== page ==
The DD-55 isn’t a patch on my SPD-20 (in fact there’s a large price difference alone, including all accessories) but it sounds good enough and is responsive enough for indoor play, so I essentially thank that for pursuing any form of music. I had dabbled with software drum machines (ReBirth, and Orion) and still do, but I still like playing live most.

Earlier this year we accumulated 11 songs (writing very slowly), so I thought, okay, this is getting a bit proper, I’ll buy something a little more advanced to record with and here I am – nailing track 1 of a 4/5 track demo. We have a band name, have a demo name and of course song titles. But I feel very self-conscious about saying anything more until we have some product to give, I’m very aware this could all go wrong and this all becomes just talk.
Essentially we’re taking this one step at a time. I’m not looking for a label ( is anyone now?) and haven’t even thought about playing live; we’ll consider those questions as they unfold. For now I just want to record what we made, and if it flies that’s good. But first and foremost this is for ourselves – and I think that’s healthy. I’m not at the age (though not that old) to really care much about rock star aspirations or whatever.  Also, a current book I’m reading is hammering home the fact that happiness is found more easily in what you already have and what’s more realistically attainable given your situation.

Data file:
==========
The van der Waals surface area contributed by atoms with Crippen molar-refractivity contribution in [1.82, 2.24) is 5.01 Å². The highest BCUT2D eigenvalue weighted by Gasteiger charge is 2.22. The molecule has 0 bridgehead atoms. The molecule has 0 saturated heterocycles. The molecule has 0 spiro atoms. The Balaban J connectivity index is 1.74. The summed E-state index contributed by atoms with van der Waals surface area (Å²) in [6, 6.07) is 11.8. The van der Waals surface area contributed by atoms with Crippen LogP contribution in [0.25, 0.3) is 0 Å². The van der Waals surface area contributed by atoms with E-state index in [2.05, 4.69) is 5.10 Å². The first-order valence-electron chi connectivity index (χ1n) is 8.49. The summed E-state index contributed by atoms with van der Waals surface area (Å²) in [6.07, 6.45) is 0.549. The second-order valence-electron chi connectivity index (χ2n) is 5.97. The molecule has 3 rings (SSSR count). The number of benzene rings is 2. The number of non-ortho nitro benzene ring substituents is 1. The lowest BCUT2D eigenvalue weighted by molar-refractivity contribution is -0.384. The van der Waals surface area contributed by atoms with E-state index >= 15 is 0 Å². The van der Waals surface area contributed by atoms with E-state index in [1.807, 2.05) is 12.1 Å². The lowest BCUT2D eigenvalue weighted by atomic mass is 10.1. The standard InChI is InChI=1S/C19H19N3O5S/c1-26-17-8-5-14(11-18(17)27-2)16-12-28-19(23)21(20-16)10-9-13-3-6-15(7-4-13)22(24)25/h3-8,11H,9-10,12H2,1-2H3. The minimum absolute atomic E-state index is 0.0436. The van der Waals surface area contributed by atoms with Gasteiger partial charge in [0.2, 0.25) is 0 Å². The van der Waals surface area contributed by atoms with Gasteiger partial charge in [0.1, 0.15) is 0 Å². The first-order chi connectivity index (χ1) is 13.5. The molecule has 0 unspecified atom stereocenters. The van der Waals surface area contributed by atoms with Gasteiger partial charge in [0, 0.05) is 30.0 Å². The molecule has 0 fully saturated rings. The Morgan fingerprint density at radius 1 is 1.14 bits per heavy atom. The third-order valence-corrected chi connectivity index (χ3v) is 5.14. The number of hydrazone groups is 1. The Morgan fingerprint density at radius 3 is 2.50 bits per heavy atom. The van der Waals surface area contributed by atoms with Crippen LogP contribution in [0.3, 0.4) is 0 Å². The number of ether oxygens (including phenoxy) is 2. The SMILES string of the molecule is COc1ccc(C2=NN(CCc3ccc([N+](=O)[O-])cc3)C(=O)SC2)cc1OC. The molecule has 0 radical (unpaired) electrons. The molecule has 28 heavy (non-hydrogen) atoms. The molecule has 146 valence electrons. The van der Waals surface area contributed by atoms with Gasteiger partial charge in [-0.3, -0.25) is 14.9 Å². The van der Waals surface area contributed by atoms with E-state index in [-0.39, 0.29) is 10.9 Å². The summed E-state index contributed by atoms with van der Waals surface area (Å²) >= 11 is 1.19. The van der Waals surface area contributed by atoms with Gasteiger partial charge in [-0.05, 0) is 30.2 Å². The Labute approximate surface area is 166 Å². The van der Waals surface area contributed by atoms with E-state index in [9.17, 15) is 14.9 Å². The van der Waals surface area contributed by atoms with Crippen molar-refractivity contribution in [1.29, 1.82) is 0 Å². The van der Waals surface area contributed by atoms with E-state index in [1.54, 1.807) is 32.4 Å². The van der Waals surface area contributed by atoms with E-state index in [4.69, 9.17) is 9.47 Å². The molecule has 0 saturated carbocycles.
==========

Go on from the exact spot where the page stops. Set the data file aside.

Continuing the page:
Now I’m losing sight of what I’m trying to say…But yes, there is something brewing. Not much ingredients in the pan yet, but the gas is on. Watch this space. We may share some stuff as it’s being cooked.


Terminator Salvation, opinion

I’m back…So is The Terminator, somewhat.